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Lecture 4

Lecture Four.docx

6 Pages
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Department
Psychology
Course Code
PSYC 3490
Professor
Heather Jenkins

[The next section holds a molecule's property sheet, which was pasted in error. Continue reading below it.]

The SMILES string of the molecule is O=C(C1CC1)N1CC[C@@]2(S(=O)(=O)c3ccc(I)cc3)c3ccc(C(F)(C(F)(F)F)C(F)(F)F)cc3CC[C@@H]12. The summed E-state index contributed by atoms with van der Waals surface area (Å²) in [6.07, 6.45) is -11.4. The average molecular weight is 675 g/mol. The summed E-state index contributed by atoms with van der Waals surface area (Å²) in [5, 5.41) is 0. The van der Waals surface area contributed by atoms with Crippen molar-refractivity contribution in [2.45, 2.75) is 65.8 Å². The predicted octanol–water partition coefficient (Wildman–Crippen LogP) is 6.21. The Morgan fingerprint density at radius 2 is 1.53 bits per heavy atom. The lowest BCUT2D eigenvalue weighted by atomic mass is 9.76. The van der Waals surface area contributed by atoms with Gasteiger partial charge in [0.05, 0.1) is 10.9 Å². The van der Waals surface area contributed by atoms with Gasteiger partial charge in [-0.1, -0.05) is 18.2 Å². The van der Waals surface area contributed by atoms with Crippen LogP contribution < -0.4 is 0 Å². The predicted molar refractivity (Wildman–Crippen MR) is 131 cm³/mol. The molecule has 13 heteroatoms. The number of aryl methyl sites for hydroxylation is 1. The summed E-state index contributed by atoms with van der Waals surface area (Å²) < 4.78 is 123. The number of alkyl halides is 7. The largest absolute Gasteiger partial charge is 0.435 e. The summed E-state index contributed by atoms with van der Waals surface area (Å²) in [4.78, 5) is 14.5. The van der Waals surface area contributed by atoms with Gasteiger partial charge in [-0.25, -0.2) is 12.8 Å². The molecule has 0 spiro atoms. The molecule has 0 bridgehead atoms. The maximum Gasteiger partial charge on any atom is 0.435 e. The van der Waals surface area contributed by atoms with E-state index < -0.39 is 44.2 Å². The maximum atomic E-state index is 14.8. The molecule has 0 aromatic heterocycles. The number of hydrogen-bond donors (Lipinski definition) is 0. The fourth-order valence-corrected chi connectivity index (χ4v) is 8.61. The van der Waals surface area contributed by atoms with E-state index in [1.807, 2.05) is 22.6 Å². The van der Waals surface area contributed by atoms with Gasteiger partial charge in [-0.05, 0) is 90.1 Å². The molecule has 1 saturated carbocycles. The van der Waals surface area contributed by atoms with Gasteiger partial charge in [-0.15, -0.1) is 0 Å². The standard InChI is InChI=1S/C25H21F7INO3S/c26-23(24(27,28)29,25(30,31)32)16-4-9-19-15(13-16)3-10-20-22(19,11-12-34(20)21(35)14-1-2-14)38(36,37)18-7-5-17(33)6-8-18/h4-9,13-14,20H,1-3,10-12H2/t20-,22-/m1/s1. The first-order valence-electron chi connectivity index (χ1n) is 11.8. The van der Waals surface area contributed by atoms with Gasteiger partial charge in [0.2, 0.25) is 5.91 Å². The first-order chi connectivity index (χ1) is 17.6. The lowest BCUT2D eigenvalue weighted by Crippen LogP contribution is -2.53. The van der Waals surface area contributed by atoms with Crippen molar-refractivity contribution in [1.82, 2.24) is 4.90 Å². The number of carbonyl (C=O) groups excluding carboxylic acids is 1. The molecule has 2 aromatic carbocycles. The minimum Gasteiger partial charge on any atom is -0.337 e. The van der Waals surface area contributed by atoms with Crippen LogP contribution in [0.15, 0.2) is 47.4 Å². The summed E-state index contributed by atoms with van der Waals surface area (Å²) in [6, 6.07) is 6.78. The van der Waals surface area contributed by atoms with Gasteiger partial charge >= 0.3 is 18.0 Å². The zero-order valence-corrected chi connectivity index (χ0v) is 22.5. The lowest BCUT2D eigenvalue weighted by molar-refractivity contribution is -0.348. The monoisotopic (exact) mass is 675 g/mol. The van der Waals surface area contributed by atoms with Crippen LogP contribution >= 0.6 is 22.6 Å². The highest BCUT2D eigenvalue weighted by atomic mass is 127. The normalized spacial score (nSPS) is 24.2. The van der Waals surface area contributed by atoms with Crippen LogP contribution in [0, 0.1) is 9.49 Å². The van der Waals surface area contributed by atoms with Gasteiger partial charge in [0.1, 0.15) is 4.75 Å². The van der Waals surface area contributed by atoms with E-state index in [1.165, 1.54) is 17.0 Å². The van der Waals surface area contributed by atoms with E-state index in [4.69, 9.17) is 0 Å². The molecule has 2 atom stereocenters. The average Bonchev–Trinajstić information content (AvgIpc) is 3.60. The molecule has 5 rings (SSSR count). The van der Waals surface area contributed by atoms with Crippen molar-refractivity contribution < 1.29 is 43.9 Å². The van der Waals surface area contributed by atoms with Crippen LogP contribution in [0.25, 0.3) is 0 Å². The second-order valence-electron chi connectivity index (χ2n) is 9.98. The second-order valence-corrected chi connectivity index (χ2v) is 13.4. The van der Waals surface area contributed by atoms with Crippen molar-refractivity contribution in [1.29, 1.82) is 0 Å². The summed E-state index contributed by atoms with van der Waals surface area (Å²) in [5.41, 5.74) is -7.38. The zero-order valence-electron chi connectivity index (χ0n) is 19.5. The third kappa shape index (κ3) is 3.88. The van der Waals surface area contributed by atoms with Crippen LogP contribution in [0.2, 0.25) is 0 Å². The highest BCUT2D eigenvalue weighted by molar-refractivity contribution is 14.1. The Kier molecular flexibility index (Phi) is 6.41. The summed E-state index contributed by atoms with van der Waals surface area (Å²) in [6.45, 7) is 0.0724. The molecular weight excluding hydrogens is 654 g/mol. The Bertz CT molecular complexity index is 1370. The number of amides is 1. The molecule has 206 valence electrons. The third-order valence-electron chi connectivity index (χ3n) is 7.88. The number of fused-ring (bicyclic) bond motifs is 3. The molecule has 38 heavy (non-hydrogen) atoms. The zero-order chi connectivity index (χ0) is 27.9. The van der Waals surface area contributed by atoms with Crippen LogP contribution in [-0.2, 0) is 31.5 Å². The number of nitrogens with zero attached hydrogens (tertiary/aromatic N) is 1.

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Chapter Five: Person­environment interactions and optimal aging • Competence involves five distinct domains o Biological o Sensory-perceptual functioning o Motor skills o Cognitive skills o Ego-strength o Not just these but also how you deal with these. i.e. losing sight • Environments: can be physical demands, interpersonal • Lawton and Nahemov: competence depends on environmental press (Chart in lecture notes & text) o If you have skill set and competence to deal with pressure, you rise to the occasion and do better  Behaviour can either be observable or affect  The extent a person experience a decline in health or any of the above competence, the less able they are to cope with demands of the environment.  There is an adaption level that acts as a balancing act  When in blue stripes we don’t feel out of place or feel like we’re struggling  So we need to either boost confidence and competence or change environmental pressure in order to adapt well and cope better • Kahana: people with particular needs search for environments that meet them best o Pros and cons of what university to go to? o Someone with a physical disability…their house would be wheelchair accessible, no wheelchair o Elderly person needs to relocate to an assisted-living facility  When your needs are matched with environment, you feel happy, efficacy. When unmatched, stress, unease.  If we see that we have limits in an environment then you go to a live-in home. • In that case, you don’t have much personal freedom o If you believe that you are forced to go into a retirement home, you will be stressed because you feel as though you have no other options • Lazarus: stress and coping framework. Schooler improved this mode. o Situations can be evaluated and identify threats as  Harmful • Coping response to that. Positive or negative? • How do we feel about that? Do we gain from it? Or decrease our effectiveness by negatively coping.  Beneficial • How do we cope with stress? Do we relish it or get swamped? Can you benefit from it? Is keeping busy beneficial?  Irrelevant • Is the stress irrelevant to you? If you perceive stress as completely irrelevant it won’t have an impact on your coping ideas. o Is there a positive outcome to all the three? • The Loss continuum concept: o Children leaving o Loss of Social role o Loss of income o Loss of spouse or friends o Loss of sensory acuity o Loss of mobility caused by poor health  This concept is intriguing because some people look at these as negative but they can be seen as positive. It depends on your perspective • Change their bedroom to a nice study, it doesn’t have to be negative  If you see these as negative, your world gets smaller. Your home and neighbourhood takes on more of an importance and is more central to your life. Usually shrinks down to a one block radius. So what’s near you? • Beyond the one block is only for special occasions. • So these don’t need to be losses. Moderate them and deal with them • Common theoretical themes and everyday competence: o Range of activities you can do above and below the idea if they are essential for independent living. o Necessary to determine whether an elderly person can take care of themselves • Living in Long-term care facilities: o Kinds of long-term care facilities  5% of men and 10% of women over 65  23% of men and 35% of women over 85 • These are twice the rate or US  Retirement homes: some supervision but minimal healthcare. Private owned, run for profit  Nursing homes: moderate high levels of care, private or private not-for- profit, government subs
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